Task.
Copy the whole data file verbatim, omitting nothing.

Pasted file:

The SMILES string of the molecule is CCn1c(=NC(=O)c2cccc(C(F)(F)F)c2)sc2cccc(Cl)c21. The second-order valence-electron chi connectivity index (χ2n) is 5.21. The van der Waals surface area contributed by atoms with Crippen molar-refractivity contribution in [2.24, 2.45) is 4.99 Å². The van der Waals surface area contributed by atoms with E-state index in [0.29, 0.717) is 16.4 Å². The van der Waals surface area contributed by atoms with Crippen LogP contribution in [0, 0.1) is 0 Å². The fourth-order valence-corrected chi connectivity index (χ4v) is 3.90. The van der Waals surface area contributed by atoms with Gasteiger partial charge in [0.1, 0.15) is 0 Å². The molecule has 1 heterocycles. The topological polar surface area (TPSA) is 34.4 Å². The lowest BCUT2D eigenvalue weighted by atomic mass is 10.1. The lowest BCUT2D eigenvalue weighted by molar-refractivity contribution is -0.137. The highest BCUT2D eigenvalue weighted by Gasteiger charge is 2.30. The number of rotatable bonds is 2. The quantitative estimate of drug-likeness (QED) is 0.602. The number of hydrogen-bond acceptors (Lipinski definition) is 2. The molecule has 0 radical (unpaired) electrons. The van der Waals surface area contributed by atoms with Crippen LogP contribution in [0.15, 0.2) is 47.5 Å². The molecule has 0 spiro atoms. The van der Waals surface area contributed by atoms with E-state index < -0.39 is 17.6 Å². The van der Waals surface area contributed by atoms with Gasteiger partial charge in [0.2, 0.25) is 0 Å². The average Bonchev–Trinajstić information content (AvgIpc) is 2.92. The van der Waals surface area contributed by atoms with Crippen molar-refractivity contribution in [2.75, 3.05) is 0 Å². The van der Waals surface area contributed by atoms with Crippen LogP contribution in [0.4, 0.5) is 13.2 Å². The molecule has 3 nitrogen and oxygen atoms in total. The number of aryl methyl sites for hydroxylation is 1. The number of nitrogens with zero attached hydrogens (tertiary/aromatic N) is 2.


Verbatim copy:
The SMILES string of the molecule is CCn1c(=NC(=O)c2cccc(C(F)(F)F)c2)sc2cccc(Cl)c21. The second-order valence-electron chi connectivity index (χ2n) is 5.21. The van der Waals surface area contributed by atoms with Crippen molar-refractivity contribution in [2.24, 2.45) is 4.99 Å². The van der Waals surface area contributed by atoms with E-state index in [0.29, 0.717) is 16.4 Å². The van der Waals surface area contributed by atoms with Crippen LogP contribution in [0, 0.1) is 0 Å². The fourth-order valence-corrected chi connectivity index (χ4v) is 3.90. The van der Waals surface area contributed by atoms with Gasteiger partial charge in [0.1, 0.15) is 0 Å². The molecule has 1 heterocycles. The topological polar surface area (TPSA) is 34.4 Å². The lowest BCUT2D eigenvalue weighted by atomic mass is 10.1. The lowest BCUT2D eigenvalue weighted by molar-refractivity contribution is -0.137. The highest BCUT2D eigenvalue weighted by Gasteiger charge is 2.30. The number of rotatable bonds is 2. The quantitative estimate of drug-likeness (QED) is 0.602. The number of hydrogen-bond acceptors (Lipinski definition) is 2. The molecule has 0 radical (unpaired) electrons. The van der Waals surface area contributed by atoms with Crippen LogP contribution in [0.15, 0.2) is 47.5 Å². The molecule has 0 spiro atoms. The van der Waals surface area contributed by atoms with E-state index < -0.39 is 17.6 Å². The van der Waals surface area contributed by atoms with Gasteiger partial charge in [0.2, 0.25) is 0 Å². The average Bonchev–Trinajstić information content (AvgIpc) is 2.92. The van der Waals surface area contributed by atoms with Crippen molar-refractivity contribution in [2.75, 3.05) is 0 Å². The van der Waals surface area contributed by atoms with Crippen LogP contribution in [0.4, 0.5) is 13.2 Å². The molecule has 3 nitrogen and oxygen atoms in total. The number of aryl methyl sites for hydroxylation is 1. The number of nitrogens with zero attached hydrogens (tertiary/aromatic N) is 2.